How the Democratic Convention Reframed the Stakes of the 2020 Election
At first there was something unreal about watching the unprecedented virtual convention unroll, without the high-density crowds milling about, the roars of applause, the grandstanding speeches, the show-biz fanfare.
How could an American political convention succeed in stirring the hearts and minds of voters, and create commitment to the party’s vision, without the familiar large-scale theatricals we have become used to as part of our political culture?
But stir and create commitment it did. Superbly. Day by day, theme by theme, step by step, frame by frame, image by image, story by story, speech by speech.
What was lost by not having high-touch schmoozing and cheering on the crowded convention floor was more than made up for by the intimate sense of connection the virtual format gave each of us individual viewers.
Not just connection with so many of the articulate and principled political leaders of the Democratic party, but also with a wide, infinitely varied and moving array of ordinary people, from all regions and walks of life, sharing their sorrows, their aspirations, their actions, their grit.
Like so many in this country (not just Democratic Party faithful and predictable progressives), I have been shaken to the core by the horrors of what the Trump presidency and its takeover of the Republican Party have done to the nation. We’ve been exhausted by the ordeal, infuriated by the corruption, the venality, the ugliness, the cynicism, the chaos, the divisiveness, and the sheer destructiveness which the last three-and-a-half years have brought us. And, at a deep patriotic level, we’ve been ashamed to be Americans.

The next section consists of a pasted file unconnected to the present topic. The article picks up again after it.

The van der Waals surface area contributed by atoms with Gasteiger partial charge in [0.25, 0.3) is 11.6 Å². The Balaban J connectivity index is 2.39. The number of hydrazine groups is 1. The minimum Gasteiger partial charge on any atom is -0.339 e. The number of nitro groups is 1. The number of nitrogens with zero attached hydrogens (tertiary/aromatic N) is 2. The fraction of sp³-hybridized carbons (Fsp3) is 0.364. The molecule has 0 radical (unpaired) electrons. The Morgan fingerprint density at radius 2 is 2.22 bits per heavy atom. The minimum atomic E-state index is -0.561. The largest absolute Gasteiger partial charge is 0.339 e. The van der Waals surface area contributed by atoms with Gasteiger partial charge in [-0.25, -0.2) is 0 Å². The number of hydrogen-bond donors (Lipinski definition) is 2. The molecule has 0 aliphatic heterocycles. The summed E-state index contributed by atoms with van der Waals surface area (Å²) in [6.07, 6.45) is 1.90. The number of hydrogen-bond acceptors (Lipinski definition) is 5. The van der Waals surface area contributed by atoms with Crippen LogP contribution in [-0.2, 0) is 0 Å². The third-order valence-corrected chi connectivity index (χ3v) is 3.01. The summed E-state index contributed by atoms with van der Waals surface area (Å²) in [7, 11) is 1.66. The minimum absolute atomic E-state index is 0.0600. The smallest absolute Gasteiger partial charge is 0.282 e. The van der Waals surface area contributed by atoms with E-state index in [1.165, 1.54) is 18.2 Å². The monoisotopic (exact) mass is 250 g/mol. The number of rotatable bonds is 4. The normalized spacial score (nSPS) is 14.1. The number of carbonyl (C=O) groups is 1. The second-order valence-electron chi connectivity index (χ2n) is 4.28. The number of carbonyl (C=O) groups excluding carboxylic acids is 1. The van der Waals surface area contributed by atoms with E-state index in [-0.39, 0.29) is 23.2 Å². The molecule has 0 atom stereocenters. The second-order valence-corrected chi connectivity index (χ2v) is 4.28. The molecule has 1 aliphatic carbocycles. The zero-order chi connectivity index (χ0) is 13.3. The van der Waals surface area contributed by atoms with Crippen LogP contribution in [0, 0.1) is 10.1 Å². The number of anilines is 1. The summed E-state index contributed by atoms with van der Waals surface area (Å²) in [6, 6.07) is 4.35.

The Democratic Convention this past week came as a beacon of sanity, normality, competence, kindness, common sense, decency, inclusiveness, idealism — and the American can-do belief in working together to fix problems to make a better future. The best of our positive American values instead of our darkest negative impulses.
It was an appeal not to our hatreds and divisions, but to that dream expressed in so many of the memorable phrases of yearning that have come down to us as part of our political patrimony: creating a more perfect union, building the beloved community, malice toward none and charity toward all, the arc of moral history bending toward justice, uniting to banish fear, hope and possibility as the features that should define America. And, of course, Black Lives Matter, the renewed clarion call to face and overcome the racism which has been the worst of our national transgressions.
For four evenings in a row, we were inspired to throw off our cynicism and despair, to hope again, to believe that we can do and be better than what we have become under the pall of the profoundly sick and poisonous Trump presidency.
There were so many high points, it’s hard to know where to start.
. . . Michelle Obama’s show-stealing address on the first day: “Trump is clearly in over his head. . . whenever we look to this White House for some leadership or consolation or any semblance of steadiness, what we get instead is chaos, division, and a total and utter lack of empathy.”
. . . Kristin Urquiza, the woman from San Francisco who had lost her father to COVID-19 after he heeded Trump’s call to ignore using masks: “My dad was a healthy 65-year-old. His only pre-existing condition was trusting Donald Trump.”
. . . The spectacular ‘Roll Call Across America’, virtually showcasing the geographical and human diversity of the 50 states and the union territories (and perhaps forever replacing the bombastic in-person roll calls of traditional conventions).
. . . The stern warning voices of former Secretary of State John Kerry (“Trump breaks up with our allies and writes love letters to dictators”) and former President Bill Clinton (“At a time like this, the Oval Office should be a command center. Instead, it’s a storm center. There’s only chaos. Just one thing never changes — Trump’s determination to deny responsibility and shift the blame. The buck never stops there.”)